While we knew the house would bring us closer to nature – surrounded as it is on three sides with forest and wetlands – the sheer volume and frequency of these encounters went grossly underappreciated. By the end of the first year it wasn’t uncommon to hear a yelp, thud, muttering, and what would becomeContinue reading “Too Much Nature”
Philadelphia Zoo, July 2015.
This is our second summer in our house and living near water has meant spring and summers with a yard full of nesting Eastern Paint turtles. We’ve yet to ever see anything hatch and I’m not sure if that’s because they are so small, move in the night, or are completely devoured by predators while still in the egg. With the number of empty eggs and holes on the back lawn, the latter is probably the most probable, but I’m sure at least a few make it.
Photo of the day: tiny toad.
We’ve been in our house for six months now. Watching the fog rise off the reservoir and cranberry bog is never a bad way to start the day.
This past weekend was the cranberry harvest at the Carlisle bog. A strange little berry, but it does make for a good photo. Growing up in Massachusetts I took this for granted as a kid and just wanted the harvest to be over. That meant winter was coming and the flooded and frozen bog would become our personalContinue reading “Cranberry Harvest, 2014”
A Tribute to Discomfort: Cory Richards from Blue Chalk on Vimeo. Found on This is Colossal.
With one of the kids sick and school vacation coming to a close we decided to go to the Franklin Park Zoo in Dorchester. The germs would be free range, if not the animals. It’s been well over a decade since I was last at Franklin Park and while it looks better than it didContinue reading “Franklin Park Zoo, Dorchester”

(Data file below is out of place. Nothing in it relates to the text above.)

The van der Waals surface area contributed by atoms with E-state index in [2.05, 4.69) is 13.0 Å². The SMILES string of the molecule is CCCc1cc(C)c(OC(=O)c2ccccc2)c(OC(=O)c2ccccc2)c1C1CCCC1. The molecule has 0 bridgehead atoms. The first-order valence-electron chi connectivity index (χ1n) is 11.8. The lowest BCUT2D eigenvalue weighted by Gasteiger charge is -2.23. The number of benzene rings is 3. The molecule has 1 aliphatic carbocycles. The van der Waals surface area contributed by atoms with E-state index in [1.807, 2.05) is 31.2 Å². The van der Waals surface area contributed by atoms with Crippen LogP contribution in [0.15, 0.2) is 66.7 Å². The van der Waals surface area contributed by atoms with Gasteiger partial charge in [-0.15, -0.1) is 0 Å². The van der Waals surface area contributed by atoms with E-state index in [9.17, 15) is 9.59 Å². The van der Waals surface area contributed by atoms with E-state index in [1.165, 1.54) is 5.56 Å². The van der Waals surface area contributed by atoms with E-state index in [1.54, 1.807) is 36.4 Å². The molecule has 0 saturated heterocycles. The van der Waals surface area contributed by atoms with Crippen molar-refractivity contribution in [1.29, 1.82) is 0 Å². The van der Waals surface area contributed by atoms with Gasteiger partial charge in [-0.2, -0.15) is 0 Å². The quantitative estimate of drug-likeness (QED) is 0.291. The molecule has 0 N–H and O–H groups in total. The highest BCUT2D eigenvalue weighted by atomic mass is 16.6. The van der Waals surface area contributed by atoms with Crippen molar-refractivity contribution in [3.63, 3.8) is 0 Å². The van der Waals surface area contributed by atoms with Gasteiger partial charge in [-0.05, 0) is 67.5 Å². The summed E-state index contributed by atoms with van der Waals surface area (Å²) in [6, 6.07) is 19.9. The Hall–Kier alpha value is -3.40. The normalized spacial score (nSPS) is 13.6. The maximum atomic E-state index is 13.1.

A swan and ducks on a winter day.
My husband and I had a very grown up Saturday and took in a lecture by Ang Lee and James Schamus at Wellesley College and then walked around campus for a few hours. Why is it that you appreciate things more when you no longer have them? I loved the campus when IContinue reading “Wellesley College in October”
We have a number of pear trees in the yard, which produce pears we have no interest in eating. We also have a number of deer in the yard (which we also have no interest in eating). A relationship between the two has been established.
The dog and I went on a little walk this morning at Great Brook Farm State Park.
Yesterday called for a short hike on the Woodchuck trail and Garrison loop in Great Brook Farm State Park. Even with the light rain, it was a beautiful and easy hike. We parked near the canoe launch and walked across the road to the Woodchuck trailhead to find some historical spots for my daughter’s schoolContinue reading “The Woodchuck Trail and Garrison Loop”
A fall day spent visiting the old cemetery in town.
A little early morning fog on the Concord River today.
It just took a few days of temperatures dropping into the 40s and 50s in the night, hovering in the mid to high 60s during the day, and now it’s happening! The leaves are finally starting to turn.
~ My in-laws were visiting from Colorado this past weekend and a trip to Concord to see Emerson’s Old Manse and the surrounding national park was in order. The highlight of the trip? A stroll through and around the garden, planted by Henry David Thoreau for Nathaniel and Sophia Hawthorne who were renting the houseContinue reading “Thoreau’s Garden”
Isleford (Little Cranberry Island), ME Related articles Great Cranberry Island 50K: A unique setting for a national championship road race (bangordailynews.com)
Lamb’s Ear Blossom
Macro Timelapse from Daniel Csobot on Vimeo. ~ Swoon.
~ I’ve decided to enter four photographs in a local art show. I had no idea it would be so difficult to choose which images to commit to and now that they are done I’m second guessing myself. While sharing my photos online is one thing, financially committing to have them printed and dry mountedContinue reading “Art Show Entries”